Sophie of Mecklenburg-Güstrow


Sophie of Mecklenburg-Güstrow

Sophie of Mecklenburg-Güstrow (4 September 1557, Wismar – 14 October 1631, Nykoping) was a German noblewoman and Queen of Denmark and Norway. She was the mother of King Christian IV of Denmark.

Early Life

She was the daughter of Duke Ulrich III of Mecklenburg-Güstrow and Princess Elizabeth of Denmark (a daughter of Frederick I and Sophie of Pomerania). Through her father, a grandson of Elizabeth of Oldenburg, she descended from king Hans of Denmark. She inherited from Ulrich a great love of knowledge. Later, she would be known as one of the most learned queens of the time.

Marriage and Children

Sophie married her husband, Frederick II, at fourteen, he twenty-three years older. Despite the age difference, the marriage was harmonious. Queen Sophie was a loving mother, nursing her children personally during their illnesses. Because her husband was well-known for vast meals, heavy drinking, and restless behavior which included unfaithfulness, she sent her three eldest children to live with her parents in Güstrow for their early years.

She also proved a diligent matchmaker. Her daughter, Anne of Denmark, would marry James I of England and become Queen consort in 1589.

On 20 July 1572, in Copenhagen, she married Frederick II of Denmark. They had eight children, seven of which lived to adulthood:
# Elisabeth (25 August 1573 – 19 June 1626), married in 1590 to Duke Henry Julius of Braunschweig.
# Anna (12 December 1574 – 2 March 1619), married on 23 November 1589 to King James I of England
# Christian IV of Denmark and Norway (12 April 1577 – 28 February 1648)
# Ulrik (30 December 1578 – 27 March 1624), Bishop of Schleswig, Duke of Mecklenburg-Güstrow, married Katharina Hahn
# Johan August (1579-1579), died in infancy
# Augusta (8 April 1580 – 5 February 1639), married on 30 August 1596 to Duke Johann Adolf of Holstein-Gottorp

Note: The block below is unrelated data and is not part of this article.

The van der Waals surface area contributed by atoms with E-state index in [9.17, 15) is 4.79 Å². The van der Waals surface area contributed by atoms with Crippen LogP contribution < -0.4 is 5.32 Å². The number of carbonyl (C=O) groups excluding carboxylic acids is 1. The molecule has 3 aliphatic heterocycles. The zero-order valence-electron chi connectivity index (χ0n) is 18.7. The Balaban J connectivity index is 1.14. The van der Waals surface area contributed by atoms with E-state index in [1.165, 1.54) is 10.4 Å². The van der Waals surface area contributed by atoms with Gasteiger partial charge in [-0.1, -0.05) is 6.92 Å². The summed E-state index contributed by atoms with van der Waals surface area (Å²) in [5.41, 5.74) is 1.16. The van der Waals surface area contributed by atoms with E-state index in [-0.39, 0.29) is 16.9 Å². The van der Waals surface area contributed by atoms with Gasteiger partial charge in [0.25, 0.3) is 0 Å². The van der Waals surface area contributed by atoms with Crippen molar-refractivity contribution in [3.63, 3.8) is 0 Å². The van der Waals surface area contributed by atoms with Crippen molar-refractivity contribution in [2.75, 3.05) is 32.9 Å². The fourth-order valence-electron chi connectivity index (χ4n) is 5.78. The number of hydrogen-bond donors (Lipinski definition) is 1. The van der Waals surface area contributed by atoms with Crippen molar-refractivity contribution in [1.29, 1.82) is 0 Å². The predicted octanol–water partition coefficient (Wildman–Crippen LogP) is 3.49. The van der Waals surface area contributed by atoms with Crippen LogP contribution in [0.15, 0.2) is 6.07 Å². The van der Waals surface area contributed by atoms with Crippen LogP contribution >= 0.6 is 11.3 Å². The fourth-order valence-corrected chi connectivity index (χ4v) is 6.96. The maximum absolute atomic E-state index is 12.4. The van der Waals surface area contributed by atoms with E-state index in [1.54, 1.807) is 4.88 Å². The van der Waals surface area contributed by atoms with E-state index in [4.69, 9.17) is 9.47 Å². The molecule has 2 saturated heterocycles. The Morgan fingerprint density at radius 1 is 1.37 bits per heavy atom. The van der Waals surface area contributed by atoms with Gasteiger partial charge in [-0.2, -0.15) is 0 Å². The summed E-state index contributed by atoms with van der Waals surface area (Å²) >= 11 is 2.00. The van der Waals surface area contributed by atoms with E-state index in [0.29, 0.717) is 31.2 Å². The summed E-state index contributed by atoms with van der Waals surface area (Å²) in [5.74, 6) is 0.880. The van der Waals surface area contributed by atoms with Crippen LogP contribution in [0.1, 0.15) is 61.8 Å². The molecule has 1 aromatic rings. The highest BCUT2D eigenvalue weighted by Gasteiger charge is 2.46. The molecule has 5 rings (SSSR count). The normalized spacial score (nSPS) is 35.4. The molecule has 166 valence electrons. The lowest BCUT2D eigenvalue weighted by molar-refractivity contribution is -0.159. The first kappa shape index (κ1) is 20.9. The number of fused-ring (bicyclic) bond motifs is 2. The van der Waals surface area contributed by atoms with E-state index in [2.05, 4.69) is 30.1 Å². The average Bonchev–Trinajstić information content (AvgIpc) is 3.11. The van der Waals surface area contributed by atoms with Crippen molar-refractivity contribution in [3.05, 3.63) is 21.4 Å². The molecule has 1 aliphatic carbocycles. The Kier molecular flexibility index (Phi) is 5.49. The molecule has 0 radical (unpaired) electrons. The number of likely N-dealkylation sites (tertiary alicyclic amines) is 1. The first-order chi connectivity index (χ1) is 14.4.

# Hedwig (5 August 1581 – 26 November 1641), married on 12 September 1602 to Christian II, Elector of Saxony
# Johan of Schleswig-Holstein (9 July 1583 – 28 October 1602)

Later Life

Queen Sophie had no political power while her husband was alive. However, after her husband's death in 1588, she acted as regent for the duchies of her son, Christian IV. She was engaged in a power struggle with the Regents of Denmark and The Council of State, which had Christian declared of age in 1593. Sophie only gave up her position the following year, 1594. As such, she came into conflict with the government, which expelled her to the palace of Nykøbing Slot on the island of Falster. She spent her time here in the study of chemistry, astronomy and other sciences.

The Dowager Queen Sophie managed her estates in Lolland-Falster so well that her son had to borrow money from her on several occasions for his warfares. She was also engaged in large-scale trade and money-lending.

Sophie died at age seventy-four, a rich woman.

External Links

*http://www.guide2womenleaders.com/womeninpower/Womeninpower1570.htm

*http://www.rosenborgslot.dk/v1/person.asp?PersonID=12&countryID=2&PersonTypeID=2

*http://www.thepeerage.com/p10139.htm

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